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Details on Slovenian Ascents in India

Rok Blagus and Luka Lindic break trail after a week of bad weather in the Bhagirathi group of India’s Garhwal Himalaya. The pair, along with Marko Prezelj, climbed three new routes there last month after a permit mix-up brought them to the area. [Photo] Marko Prezelj

A permit mix-up changed the climbing venue for three Slovenian alpinists last month. The result: three significant new routes in the Bhagirathi group of India’s Garhwal Himalaya (read more in the October 18, 2009 NewsWire).

For six months, Marko Prezelj, Rok Blagus and Luka Lindic were planning an expedition to Rimo I (7385m) in the Indian Karakoram. They received notice that the Indian Army would not allow their proposed climb just three weeks before departure. The team immediately switched their objective to the Bhagirathis.

“I didn’t work much on collecting information for the replacement destination,” Prezelj said. “I knew that Bhagirathis are interesting for steep climbing and that was enough. I discovered during the trip approach, descent, routes, history and other information I normally check before the departure… In general it was a kind of ‘on sight’ trip.”

Prezelj leads an ice pitch on Bhagirathi IV. [Photo] Rok Blagus

Adding insult to injury, Blagus said, when the team arrived in Delhi they discovered that their liaison agency had misinterpreted the army’s suggestion. Plans already in motion for the Bhagirathis, they began the four-day trek to base camp at Nandanvan (ca. 4350m). They arrived on September 4, set up camp and waited out a week of lightning, rain and snow. When the weather cleared, they found even the steepest faces covered by snow. The team kept high spirits and set their sights on south- and west-facing slopes.

“We were there to climb,” Blagus said. “And it actually did not make much difference if we climbed hard rock or just some snow slopes.”

Following this philosophy, the trio took an obvious but previously unclimbed route (D+, 1000m) up Bhagirathi IV (6200m) on September 15 to acclimatize.

Prezelj leads an ice pitch on Bhagirathi II. [Photo] Luka Lindic

A week later, without scoping their line (ED [6b (5.10d) M5 WI5], 1300m) prior, they climbed Bhagirathi III (6454m). Arriving at the waterice section at midday, the team had to navigate wet rock and unstable, difficult-to-protect ice.

The gem of the trip was an ascent of Bhagirathi II (6512m) via “the most obvious line” in the region, Blagus said. The ascent, climbed from September 29 to October 1, was climbed at an impressive ED+/ABO (6b+ [5.11a] M8 WI6+, 1300m).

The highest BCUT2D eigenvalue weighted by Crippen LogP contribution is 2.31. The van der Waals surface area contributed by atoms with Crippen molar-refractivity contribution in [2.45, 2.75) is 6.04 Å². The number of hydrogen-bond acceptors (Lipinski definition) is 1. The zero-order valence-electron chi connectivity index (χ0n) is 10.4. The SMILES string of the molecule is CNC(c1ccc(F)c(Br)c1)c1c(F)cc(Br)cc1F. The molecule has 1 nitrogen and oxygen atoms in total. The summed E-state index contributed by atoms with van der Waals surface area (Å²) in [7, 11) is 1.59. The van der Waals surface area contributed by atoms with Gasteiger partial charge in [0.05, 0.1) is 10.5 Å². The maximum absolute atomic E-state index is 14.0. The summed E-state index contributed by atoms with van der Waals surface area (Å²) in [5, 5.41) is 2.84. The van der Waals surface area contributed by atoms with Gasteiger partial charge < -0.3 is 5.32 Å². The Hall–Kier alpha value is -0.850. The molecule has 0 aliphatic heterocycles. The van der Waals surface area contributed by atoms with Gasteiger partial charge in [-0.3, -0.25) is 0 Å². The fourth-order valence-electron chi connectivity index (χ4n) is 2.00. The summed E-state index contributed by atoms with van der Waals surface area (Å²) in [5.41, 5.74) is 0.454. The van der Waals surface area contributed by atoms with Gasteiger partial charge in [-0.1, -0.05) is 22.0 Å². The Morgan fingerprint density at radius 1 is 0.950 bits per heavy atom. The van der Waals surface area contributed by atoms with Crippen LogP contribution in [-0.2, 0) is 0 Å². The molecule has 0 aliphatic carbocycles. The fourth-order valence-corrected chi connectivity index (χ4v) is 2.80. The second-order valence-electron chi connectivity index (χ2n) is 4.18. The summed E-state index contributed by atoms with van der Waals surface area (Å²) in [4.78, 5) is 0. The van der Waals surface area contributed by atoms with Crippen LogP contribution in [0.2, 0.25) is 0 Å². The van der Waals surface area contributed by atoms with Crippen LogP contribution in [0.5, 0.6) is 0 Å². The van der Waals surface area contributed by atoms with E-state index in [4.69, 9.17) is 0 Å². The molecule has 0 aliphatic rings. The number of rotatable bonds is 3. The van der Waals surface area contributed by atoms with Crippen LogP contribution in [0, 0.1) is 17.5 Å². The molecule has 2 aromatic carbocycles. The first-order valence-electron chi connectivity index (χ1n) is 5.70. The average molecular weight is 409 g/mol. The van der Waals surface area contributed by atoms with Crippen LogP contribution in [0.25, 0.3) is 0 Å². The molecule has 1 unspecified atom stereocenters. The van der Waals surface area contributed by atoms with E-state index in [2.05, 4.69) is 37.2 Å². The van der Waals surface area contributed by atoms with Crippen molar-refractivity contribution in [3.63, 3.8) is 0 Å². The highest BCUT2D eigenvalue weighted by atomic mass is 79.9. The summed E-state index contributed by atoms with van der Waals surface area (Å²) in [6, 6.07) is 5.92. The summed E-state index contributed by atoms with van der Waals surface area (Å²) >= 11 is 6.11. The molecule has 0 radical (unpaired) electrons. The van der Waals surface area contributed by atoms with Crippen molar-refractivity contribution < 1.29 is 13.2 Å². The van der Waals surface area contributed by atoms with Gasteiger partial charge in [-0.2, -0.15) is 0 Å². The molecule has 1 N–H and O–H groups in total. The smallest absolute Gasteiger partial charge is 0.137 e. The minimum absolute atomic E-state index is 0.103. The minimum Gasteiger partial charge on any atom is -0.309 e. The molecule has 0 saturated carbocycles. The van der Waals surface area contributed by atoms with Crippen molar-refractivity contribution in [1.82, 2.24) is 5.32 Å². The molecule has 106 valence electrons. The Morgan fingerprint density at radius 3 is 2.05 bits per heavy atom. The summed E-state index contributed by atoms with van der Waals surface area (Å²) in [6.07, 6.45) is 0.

Blagus and Lindic descend from the narrow summit of Bhagirathi IV. Bhagirathi III is in the background. [Photo] Marko Prezelj

The ascents of Bhagirathi III and Bhagirathi II were not climbed entirely free; the team made two rappels on route and descended via a 5-meter pendulum, respectively. However, all three ascents were climbed without fixed ropes or other support, and all pitches were climbed by the leader and seconds without other aid or ascenders. On Bhagirathi II, the partners led in blocks of four pitches each.

The team climbed light, bringing two sleeping bags and no tents.

They left base camp on October 4 and returned to Slovenia four days later.

Blagus and Prezelj said the routes had excellent snow, ice and rock, which resulted in phenomenal climbing. And the trip was a success, Blagus said, because they “took things step by step and adjusted plans and strategies according to conditions, which was possible only because we were not preoccupied with goals and numbers.”

Sources: Rok Blagus, Marko Prezelj

Lindic starts up a new route on Bhagirathi III. [Photo] Marko Prezelj

Blagus climbs a section of rock on Bhagirathi III. The team encountered significantly wet conditions during the climb. [Photo] Marko Prezelj

Left to right, Lindic, Blagus and Prezelj on the summit of Bhagirathi III. Prior to this expedition Blagus, 27, climbed one-on-one regularly with Lindic, 21, and Prezelj, 44. However, before September all three had teamed up together only once, two years ago in Slovenia’s Julian Alps. [Photo] Marko Prezelj